And I disagree about the investigative stuff in general. It’s hit or miss. Usually, they only know about the stuff that’s fed to them, laid out plainly, and even then it reads like a bunch of bullshit perpetrated by a bunch of insignificant, back-biting wanna-be bureaucrats. And I still don’t believe that most of their writers have any sort of institutional memory — and that’s a problem. They might be skeptical by their last term at the UO, but that’s only because there are so many obvious lies that insult your intelligence you can stomach before you feel sick.

  10. Jan says:

    I agree with you completely on the commentary front (the whole “fuck” in the headline thing last year was ridiculous), but the ODE has served the students well over the past several years in its role as an ASUO watchdog. I’m sure there are exceptions when they dropped they ball, as is true for any newspaper, but considering these are students — and they aren’t getting paid much — I think the investigative work has been pretty good. If anything, the Emerald instills a good sense of skepticism of government that I believe is required to be a good journalist. At least that’s how it was in my day.

  11. T says:

    The problem with the Ol’ Dirty is that its stories inevitably read like notebook dumps, devoid of proper transitions or original thought. There’s a reason why the paper rarely wins the ONPA college award for “Best Writing.”

    Anyway, I don’t care about the news as much as I care about the commentary. New columnist Merideth LeFrance delights with her virgin outing, cleverly entitled “Technology becoming a crutch.” (FYI, Emerald, it is acceptable to use verbs in your headlines!)

    Oh, what a fount of insight Ms. LeFrance is! “There are computers in grocery stores, restaurants, classrooms and libraries,” she writes. “Occasionally, when I’m in Safeway or Target, I can’t help but think how catastrophic it would be if the computers were to suddenly crash.”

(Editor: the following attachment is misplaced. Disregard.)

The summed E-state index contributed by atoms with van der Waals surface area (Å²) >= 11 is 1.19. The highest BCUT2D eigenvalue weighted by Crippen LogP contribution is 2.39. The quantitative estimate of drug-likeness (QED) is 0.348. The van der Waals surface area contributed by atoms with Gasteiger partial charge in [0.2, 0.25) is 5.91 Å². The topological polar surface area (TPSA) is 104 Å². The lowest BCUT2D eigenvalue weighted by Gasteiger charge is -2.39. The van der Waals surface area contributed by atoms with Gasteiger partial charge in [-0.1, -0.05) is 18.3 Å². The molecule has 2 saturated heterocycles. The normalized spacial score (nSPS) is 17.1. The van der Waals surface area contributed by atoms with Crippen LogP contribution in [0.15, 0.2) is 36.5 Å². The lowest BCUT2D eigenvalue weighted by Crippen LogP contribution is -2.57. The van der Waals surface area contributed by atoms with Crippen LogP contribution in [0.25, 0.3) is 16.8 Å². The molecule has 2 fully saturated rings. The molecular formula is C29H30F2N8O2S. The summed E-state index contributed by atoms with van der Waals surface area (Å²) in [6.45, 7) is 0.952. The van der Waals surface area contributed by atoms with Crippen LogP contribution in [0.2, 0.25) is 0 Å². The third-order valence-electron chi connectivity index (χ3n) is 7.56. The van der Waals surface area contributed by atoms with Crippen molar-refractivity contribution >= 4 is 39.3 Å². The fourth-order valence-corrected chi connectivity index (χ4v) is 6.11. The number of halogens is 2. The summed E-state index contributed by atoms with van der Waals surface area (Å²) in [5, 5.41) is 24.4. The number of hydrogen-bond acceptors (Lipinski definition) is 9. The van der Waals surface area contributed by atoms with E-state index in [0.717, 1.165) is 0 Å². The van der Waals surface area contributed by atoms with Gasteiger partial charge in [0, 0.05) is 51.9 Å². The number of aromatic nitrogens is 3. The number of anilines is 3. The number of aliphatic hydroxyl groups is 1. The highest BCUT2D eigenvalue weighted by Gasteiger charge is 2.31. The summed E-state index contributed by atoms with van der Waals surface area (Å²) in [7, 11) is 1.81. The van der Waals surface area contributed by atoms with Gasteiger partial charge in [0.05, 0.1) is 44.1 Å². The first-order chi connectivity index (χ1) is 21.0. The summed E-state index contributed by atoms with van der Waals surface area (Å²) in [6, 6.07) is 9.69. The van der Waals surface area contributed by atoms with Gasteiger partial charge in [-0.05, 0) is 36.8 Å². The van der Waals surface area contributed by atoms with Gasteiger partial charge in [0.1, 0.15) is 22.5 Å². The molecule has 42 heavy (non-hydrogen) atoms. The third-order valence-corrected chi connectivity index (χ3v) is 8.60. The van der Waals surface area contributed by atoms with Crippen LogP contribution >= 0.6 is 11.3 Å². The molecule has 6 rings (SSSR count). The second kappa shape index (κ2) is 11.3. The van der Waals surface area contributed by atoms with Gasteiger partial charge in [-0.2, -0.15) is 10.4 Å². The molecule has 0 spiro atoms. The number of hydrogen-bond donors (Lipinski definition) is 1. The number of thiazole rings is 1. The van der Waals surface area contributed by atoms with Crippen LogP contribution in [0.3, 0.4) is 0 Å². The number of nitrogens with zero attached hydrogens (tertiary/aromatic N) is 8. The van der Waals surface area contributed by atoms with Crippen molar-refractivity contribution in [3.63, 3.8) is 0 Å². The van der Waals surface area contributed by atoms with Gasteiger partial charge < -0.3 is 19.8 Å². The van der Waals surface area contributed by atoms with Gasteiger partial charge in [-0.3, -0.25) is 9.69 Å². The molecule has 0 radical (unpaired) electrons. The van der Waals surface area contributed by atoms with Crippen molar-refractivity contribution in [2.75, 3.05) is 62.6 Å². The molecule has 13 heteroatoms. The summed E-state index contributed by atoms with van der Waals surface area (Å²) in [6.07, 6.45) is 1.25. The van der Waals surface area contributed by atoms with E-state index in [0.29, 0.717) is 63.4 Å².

Yes, you’d be forced to go to Albertson’s or Fred Meyer. What a terrible calamity!

    Here are some more nuggets:

    “On top of that, how annoying is it when you’re riding the bus and the person behind you is yammering on his or her phone for more than an hour? I can think of more pleasant things to listen to.”

    “Computers might not always be the most reliable devices, but they are capable of storing mass quantities of information that we can filter through in a matter of seconds.”

    Exactly! This columnist is clearly a consummate journalist because this is a true statement of fact.

    “But what really irks me is when people allow these ‘useful commodities’ to consume their lives. For instance, when I go out to eat with a friend, I expect to have, for the most part, his or her full attention. Maybe this is too much to ask, but do they really need to be having a full texting conversation while we’re trying to chat in person? Call me old school, but I think that’s just a little rude.”

    Blah blah blah. You know what bothers me? The fact that all these technamological doohickeys — these Facebooks, MySpaces and email tubes — have made it so that every student columnist writes like he/she is posting to his/her LiveJounal page, without any consideration as to whether the reader might be interested in what insignificant quirk in modern society is personally annoying
    the author at that specific second.

    And, of course, that speaks to larger truths.

    Here’s my problem with the ODE, and it touches upon what Ossie alluded to above: Aside from giving young journalists an opportunity to learn how to report, the ODE doesn’t teach kids much about newspapers.


    In fact, in many ways the ODE makes kids complacent because there’s no business model. (Holding your hand out and saying, “More money, please” is not a sustainable business model.) No matter what drivel the paper prints, it still gets its money and the reporters still get to keep writing. I bet the dozens of reporters, copy editors and photographers laid off at the Oregonian and Portland Tribune in the last several months would love to be in a similar situation.

    It amazes me that in a journalistic environment that’s more competitive than ever, the concept of writing content that people actually want to read, in a manner that is readable and interesting, continues to baffle the ODE.

  12. Vincent says:

    There are so many ads in the Emerald these days that the paper is starting to resemble the “Auto Weekly” things you can pick up for free outside the supermarket — only with less actual content.